Six months after Pearl Harbor, Sergeant "Manila" John Basilone and his fellow Marines were fighting not only for an important strategic victory but also for their very survival on the then little-known island of Guadalcanal. On the night of 24-25 October 1942, Basilone was in charge of two sections of heavy machine guns defending the vital airstrip at Henderson Field. The rain was falling in torrents, and Japanese soldiers had been coming in a virtual deluge of human waves for two days.
Just after midnight, hundreds of Japanese troops again came screaming out of the darkness. For the next several hours, under Basilone's direction, the Marines maintained a steady fire, expending more than 26,000 rounds as they mowed down scores of the fanatic attackers. Basilone directed fire, kept the supply of ammunition flowing, repeatedly fixed jammed weapons, and inspired his men through his undaunted courage—personally killing nearly 40 Japanese with his .45-caliber pistol at point-blank range as they surged over the growing mound of corpses.
Basilone was awarded the Medal of Honor—the first enlisted Marine to receive the award in World War II. On receiving the medal, he said, "Only part of this medal belongs to me. Pieces of it belong to the boys who are still on Guadalcanal." His picture appeared on the cover of Life magazine, and he was offered a battlefield commission. He turned down the 2nd lieutenant bars, saying, "I'm a plain soldier, and I want to stay one." After a stateside war bond tour, he asked to be returned to the fighting Marines.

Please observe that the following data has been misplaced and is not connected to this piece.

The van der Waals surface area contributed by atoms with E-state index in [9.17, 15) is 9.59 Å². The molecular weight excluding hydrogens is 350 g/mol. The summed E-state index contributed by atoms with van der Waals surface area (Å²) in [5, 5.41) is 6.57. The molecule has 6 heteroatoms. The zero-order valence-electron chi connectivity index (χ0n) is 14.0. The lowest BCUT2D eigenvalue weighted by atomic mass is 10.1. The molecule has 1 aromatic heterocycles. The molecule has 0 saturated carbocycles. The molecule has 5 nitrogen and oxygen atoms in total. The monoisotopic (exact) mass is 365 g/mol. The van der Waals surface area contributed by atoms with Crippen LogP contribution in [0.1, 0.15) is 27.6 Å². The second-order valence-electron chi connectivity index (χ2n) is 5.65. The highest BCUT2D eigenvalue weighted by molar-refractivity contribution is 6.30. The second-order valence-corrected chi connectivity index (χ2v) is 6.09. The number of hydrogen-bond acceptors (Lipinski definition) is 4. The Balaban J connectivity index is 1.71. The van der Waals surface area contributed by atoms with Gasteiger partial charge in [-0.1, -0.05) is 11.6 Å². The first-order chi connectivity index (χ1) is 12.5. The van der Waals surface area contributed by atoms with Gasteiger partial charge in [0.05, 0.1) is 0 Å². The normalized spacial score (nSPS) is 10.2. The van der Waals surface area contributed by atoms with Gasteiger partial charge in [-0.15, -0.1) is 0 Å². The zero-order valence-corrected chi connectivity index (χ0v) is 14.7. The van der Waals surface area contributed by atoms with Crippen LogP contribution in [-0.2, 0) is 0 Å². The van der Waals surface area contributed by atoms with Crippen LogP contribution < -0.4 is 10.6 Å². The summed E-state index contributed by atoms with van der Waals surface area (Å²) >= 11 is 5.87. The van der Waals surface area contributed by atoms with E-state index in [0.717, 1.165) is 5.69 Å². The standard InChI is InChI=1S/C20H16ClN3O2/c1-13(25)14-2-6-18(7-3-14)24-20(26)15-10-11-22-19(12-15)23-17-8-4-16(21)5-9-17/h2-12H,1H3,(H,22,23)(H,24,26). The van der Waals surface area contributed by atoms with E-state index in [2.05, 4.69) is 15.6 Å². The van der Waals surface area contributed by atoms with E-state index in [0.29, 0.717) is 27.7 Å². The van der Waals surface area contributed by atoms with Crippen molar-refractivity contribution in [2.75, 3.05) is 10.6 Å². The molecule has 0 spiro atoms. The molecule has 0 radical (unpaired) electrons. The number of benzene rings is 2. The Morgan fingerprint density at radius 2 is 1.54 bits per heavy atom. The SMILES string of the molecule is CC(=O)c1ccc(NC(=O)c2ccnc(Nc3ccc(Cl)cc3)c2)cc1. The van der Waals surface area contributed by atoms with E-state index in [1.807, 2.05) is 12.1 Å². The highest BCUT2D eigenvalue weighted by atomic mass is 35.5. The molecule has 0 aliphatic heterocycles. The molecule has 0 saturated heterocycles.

In February 1945, Gunnery Sergeant Basilone stormed ashore at Iwo Jima, courageously leading raw troops through the terrible carnage on the beach, around the end of the airfield toward the western side of the island. Along the way, he stormed a blockhouse, destroying it with grenades and demolitions, then guided a tank through a minefield while under continuous enemy fire. But Manila John's luck ran out when an incoming mortar round ended his heroic life.
For his actions in those final hours he was awarded a Navy Cross to be placed alongside his Medal of Honor. On his lifeless left arm was a tattoo that read "Death Before Dishonor."
Marine Observation Squadron One (VMO-1) was activated on 27 October 1943 as VMO-155 at Quantico, Virginia, with OY-1 light observation planes. The squadron deployed to the South Pacific in January 1944 and was redesignated VMO-1 on 12 February 1944.
In July 1944, VMO-1 launched from escort carriers into Guam and flew 213 spotting missions in support of the liberation of the island from the Japanese. During February and March 1945, the squadron supported the seizure of Iwo Jima.